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What's the difference between using "def" to update a var and using "alter-var-root"? e.g.

(def x 3)
(def x (inc x))


(def x 3)
(alter-var-root #'x inc)
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Both answers were very enlightening, thank you! I wish I could accept both of them. –  Anonymous May 12 '13 at 0:50

2 Answers 2

up vote 11 down vote accepted

I find alter-var-root very rarely comes up in idiomatic Clojure code; not that their is anything wrong with it, it's just intended for corner cases. If you find your self using it to build loops and such it's a sign something needs a different approach. I mostly see it in initialization routines for setting access credentials or loggers and such.

alter var root uses a function to mechanically change the value of a var while def just sets it to a new value In your example they are equivalent.

hello.exp> (def foo 4)
hello.exp> (alter-var-root #'foo inc)
hello.exp> foo

alter-var-root is also unwilling to create a new var:

hello.exp> (alter-var-root #'foo1 inc) 
CompilerException java.lang.RuntimeException: Unable to resolve var: foo1 in this context, compiling:(NO_SOURCE_PATH:1) 

alter-var-root can work on other namespaces as well:

hello.exp> (in-ns 'user)
#<Namespace user> 
user> (alter-var-root #'hello.exp/foo inc) 
user> (def hello.exp/foo 4)
CompilerException java.lang.RuntimeException: Can't create defs outside of current ns, compiling:(NO_SOURCE_PATH:1)

This last use case is the only one I have ever needed in practice. for instance forcing clojure.logging to use the correct slf4j logger as an example from the Pallet project:

(defn force-slf4j
  "The repl task brings in commons-logging, which messes up our logging
   configuration. This is an attempt to restore sanity."
  (binding [*ns* (the-ns 'clojure.tools.logging.slf4j)]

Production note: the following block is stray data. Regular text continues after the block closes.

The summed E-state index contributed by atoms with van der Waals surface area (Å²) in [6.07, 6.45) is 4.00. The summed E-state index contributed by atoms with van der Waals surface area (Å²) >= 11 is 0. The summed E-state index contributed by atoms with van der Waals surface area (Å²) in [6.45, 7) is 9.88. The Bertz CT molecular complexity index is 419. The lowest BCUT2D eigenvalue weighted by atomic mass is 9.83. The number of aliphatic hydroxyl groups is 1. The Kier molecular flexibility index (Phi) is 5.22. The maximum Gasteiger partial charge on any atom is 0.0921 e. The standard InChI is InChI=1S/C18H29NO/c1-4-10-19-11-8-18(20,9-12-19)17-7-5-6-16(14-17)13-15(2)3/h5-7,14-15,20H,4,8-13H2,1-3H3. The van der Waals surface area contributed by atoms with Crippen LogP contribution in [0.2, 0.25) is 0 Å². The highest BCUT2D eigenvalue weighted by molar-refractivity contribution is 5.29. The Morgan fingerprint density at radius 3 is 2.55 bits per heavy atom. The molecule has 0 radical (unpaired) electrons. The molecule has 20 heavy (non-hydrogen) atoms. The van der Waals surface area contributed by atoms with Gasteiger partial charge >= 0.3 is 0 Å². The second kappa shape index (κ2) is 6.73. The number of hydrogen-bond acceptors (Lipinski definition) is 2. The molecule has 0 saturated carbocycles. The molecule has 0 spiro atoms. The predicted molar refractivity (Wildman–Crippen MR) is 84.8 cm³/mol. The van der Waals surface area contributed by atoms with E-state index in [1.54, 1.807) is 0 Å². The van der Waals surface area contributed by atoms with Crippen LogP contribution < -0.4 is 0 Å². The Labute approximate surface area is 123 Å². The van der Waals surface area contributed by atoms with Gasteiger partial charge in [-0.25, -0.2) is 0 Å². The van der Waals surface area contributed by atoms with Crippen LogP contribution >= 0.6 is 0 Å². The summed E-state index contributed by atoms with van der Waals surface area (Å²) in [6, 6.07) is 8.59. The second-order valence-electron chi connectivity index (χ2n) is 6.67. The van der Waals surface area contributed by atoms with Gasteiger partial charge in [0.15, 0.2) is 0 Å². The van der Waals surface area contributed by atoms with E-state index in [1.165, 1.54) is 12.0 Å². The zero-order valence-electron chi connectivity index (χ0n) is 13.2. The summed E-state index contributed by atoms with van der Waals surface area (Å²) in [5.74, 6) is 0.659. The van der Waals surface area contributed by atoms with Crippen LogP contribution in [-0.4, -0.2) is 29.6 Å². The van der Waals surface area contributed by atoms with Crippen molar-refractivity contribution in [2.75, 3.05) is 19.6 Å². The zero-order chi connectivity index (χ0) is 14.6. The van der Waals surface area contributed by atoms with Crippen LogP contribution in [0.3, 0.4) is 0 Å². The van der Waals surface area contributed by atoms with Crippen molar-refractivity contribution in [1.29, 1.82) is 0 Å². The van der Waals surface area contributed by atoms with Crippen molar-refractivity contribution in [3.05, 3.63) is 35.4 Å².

(constantly (clojure.tools.logging.slf4j/load-factory)))))

Which is just using alter-var-root to reset a var in another namespace regardless of its content on initialization. I suppose it's a bit of a hack ...

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But defining a var more than once is considered bad style because def always define top level vars. If you want to change the binding of some var the right thing to do is use alter-var-root. –  Rodrigo Taboada May 8 '13 at 19:00
As a newbie, I feel like this answer explains when you can use alter-var-root but not why you'd use it. What are some common use cases? –  tieTYT May 8 '13 at 19:32
I'll comment on this –  Arthur Ulfeldt May 8 '13 at 19:57
perhaps another use case is to set the value of an app handler, so when you're developing at the REPL you don't have to stop the app server when you change the handler that was passed to a create-server (I thought it would be easy to find a reference for this, but apologies as I'm coming up short atm). –  georgek May 8 '13 at 22:14

alter-var-root provides the added value of being atomic with regards to the function application. Two (possibly concurrent) applications of (alter-var-root #'foo inc) guarantee that foo will increase by 2.

With (def x (inc x)) there is no such guarantee. It might overwrite any changes done by other threads between reading the value of x and writing its updated value.

On the other hand, if you are using alter-var-root for its atomicity then perhaps atoms are better for your use case than vars.

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There is no atomicity guarantee for either construct. –  amalloy May 9 '13 at 17:17
Or perhaps I'm thinking of with-redefs...got a link to the guarantee? –  amalloy May 9 '13 at 17:18
@amalloy alter-var-root delegates to clojure.lang.Var.alterRoot which is synchronized. bindRoot is also synchronized, but of course it takes the new root value as an argument, which therefore must be ready before it attempts to acquire the lock. –  Michał Marczyk May 9 '13 at 21:57
@amalloy: I remember the docstring on alter-var-root stating something about "atomically applying" the change. Will try to recheck when I get to a proper browser. –  Rafał Dowgird May 9 '13 at 21:59
Here are the relevant fragments of the 1.5.1 source: clojure.core/alter-var-root, clojure.lang.Var.alterRoot. Edit: the docstring does mention this guarantee too -- "Atomically alters..." -- as per Rafał's comment (since I'm on a proper browser right now ;-)). –  Michał Marczyk May 9 '13 at 22:01

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